Dramatic Soyuz Mission Averts ISS Abandonment
Soyuz TMA-22 crew boards capsule amidst snowstorm at Baikonur. Credit: NASA/Joe Acaba
A Russian Soyuz capsule carrying the first crew of humans to fly to space in the post Space Shuttle Era has successfully docked at the International Space Station on Nov. 16 at 12:24 a.m. EST, averting the potential of having to at least temporarily abandon the massive Earth orbiting research complex.
After an 11-year stretch of continuous human occupation, the future residency of humans aboard the ISS swung in the balance in the wake of a Russian Soyuz rocket failure in August that temporarily grounded all Soyuz launches – manned and unmanned – until the root cause was determined and satisfactorily rectified with NASA’s consent.
The very survival of the ISS hinged on the successful launch of a trio of Russian and American space flyers just 2 days ago from the Baikonur Cosmodrome in Kazahkstan aboard the Soyuz TMA-22 capsule, which took place amidst an unprecedented blizzard and white out conditions with near zero visibility.
The three man crew of Russian rookie cosmonauts Anton Shkaplerov and Anatoly Ivanishin along with veteran NASA astronaut Dan Burbank arrived at the Poisk module of the orbiting outpost just in the nick of time – 5 days before the last three ISS crewmembers still aboard would have been forced to depart, leaving no humans aboard.
Luckily the Soyuz launch and automated rendezvous and linkup with the ISS flying some 400 km (248 miles) above the South Pacific proceeded flawlessly, announced Russian space officials at Mission Control in Moscow shortly after the successful docking. The event was carried live on NASA TV.
Blastoff of Soyuz TMA-22 amidst swirling snowstorm at 11:14:03 p.m. Nov. 13 from Baikonur Cosmodrome, Kazakhstan. The three man crew comprised NASA astronaut Dan Burbank and Russian cosmonauts Anton Shkaplerov and Anatoly Ivanishin. Credit: NASA/Roscosmos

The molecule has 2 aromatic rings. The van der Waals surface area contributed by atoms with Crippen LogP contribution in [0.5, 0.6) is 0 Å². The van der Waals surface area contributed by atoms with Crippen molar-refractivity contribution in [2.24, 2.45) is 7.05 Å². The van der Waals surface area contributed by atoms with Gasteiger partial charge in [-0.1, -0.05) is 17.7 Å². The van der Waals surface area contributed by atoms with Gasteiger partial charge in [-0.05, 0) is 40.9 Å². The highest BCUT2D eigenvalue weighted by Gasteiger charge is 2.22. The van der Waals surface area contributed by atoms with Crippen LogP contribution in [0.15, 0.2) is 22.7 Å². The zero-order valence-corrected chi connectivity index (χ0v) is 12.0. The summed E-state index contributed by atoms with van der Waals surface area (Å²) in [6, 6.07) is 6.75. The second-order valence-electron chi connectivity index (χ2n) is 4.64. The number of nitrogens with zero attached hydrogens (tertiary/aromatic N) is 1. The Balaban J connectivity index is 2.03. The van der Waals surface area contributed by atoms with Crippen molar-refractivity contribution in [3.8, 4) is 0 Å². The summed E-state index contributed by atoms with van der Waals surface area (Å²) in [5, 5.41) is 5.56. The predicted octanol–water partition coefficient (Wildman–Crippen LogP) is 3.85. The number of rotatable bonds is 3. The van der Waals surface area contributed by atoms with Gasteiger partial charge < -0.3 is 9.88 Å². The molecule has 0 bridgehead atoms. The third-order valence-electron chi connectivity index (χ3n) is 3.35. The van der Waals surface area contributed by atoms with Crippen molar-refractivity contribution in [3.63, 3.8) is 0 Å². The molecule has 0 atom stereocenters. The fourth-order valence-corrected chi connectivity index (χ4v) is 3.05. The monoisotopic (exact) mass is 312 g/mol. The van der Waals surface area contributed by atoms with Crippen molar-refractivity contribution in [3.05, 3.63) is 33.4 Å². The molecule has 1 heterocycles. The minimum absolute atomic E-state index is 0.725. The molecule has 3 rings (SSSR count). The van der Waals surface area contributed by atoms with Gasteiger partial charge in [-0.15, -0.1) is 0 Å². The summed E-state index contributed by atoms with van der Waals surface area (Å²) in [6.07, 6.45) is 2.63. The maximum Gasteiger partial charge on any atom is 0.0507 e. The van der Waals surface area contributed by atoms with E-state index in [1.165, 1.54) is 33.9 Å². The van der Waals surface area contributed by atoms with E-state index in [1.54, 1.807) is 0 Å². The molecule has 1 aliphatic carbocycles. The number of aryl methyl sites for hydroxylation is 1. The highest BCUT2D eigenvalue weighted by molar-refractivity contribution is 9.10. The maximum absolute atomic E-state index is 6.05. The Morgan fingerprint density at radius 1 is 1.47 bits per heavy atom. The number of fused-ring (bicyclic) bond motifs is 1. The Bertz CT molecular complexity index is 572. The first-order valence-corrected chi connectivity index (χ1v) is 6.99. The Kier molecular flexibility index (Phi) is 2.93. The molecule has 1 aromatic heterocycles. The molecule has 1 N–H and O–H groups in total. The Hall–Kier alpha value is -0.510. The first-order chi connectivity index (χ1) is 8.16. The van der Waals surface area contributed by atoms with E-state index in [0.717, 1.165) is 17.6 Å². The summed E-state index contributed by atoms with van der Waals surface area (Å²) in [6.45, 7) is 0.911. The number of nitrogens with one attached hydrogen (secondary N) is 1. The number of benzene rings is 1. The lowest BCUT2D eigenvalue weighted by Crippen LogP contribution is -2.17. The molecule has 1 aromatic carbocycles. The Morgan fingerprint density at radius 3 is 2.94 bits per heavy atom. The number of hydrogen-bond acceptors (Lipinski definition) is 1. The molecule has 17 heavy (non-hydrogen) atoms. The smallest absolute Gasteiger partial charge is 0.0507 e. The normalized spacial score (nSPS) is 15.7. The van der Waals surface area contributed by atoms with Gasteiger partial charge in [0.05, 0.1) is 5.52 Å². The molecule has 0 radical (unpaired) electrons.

A full complement of 6 crew members was thus restored to the ISS, but the handover period will be exceedingly short because the Soyuz TMA-22 launch was postponed from September 22 due to the Soyuz rocket failure in August carrying the unmanned Progress cargo resupply vessel.
The new trio joins the current Expedition 29 residents comprising ISS Commander Mike Fossum (NASA) and Flight Engineers Satoshi Furukawa (Japan) and Sergei Volkov (Russia). But Fossum, Furukawa and Volkov will depart on Monday, Nov. 21, and thereby reduce the station crew population back down to three.
“The crew will have a very busy time during the short handover period,” said William Gerstenmaier, NASA Associate Administrator for the Human Exploration and Operation Directorate, who was present in Moscow.
“I want to thank our Russian colleagues for a tremendous job. It’s great to have six people back aboard the ISS,” Gerstenmaier said.
The newly arrived crew is expected to stay at the ISS for about five months and carry out a wide range of science experiments.
Combined crews aboard the ISS after Nov 16 docking and hatch opening. Top Row: Satoshi Furukawa (Japan), Mike Fossum (NASA) and Sergei Volkov (Russia). Bottom Row: Dan Burbank (NASA), Anatoly Ivanishin (Russia). Credit: NASA TV
After closing the hooks and latches, removing the docking probe and conducting extensive pressure and leak checks, Shkaplerov, Ivanishin and Burbank opened the hatches and floated into the ISS to join their awaiting friends friends with a big round of bear hugs and greetings at about 2:39 a.m. EST today, Nov 16.
“Its great to see all six of you together up there,” radioed Gerstenmaier after the hatch opening.
“It’s was a great ride uphill and it will be a great stay up here,” Burbank replied.
The cosmonauts children exuberantly said “Hi , how are you. Kisses to you Daddy !” to their dads in space moments later ! The next three man Soyuz crew of US astronaut Don Pettit, Dutch astronaut André Kuipers, and Russian cosmonaut Oleg Kononenko, is set to arrive on December 23 and again restore the crew to a full complement of six.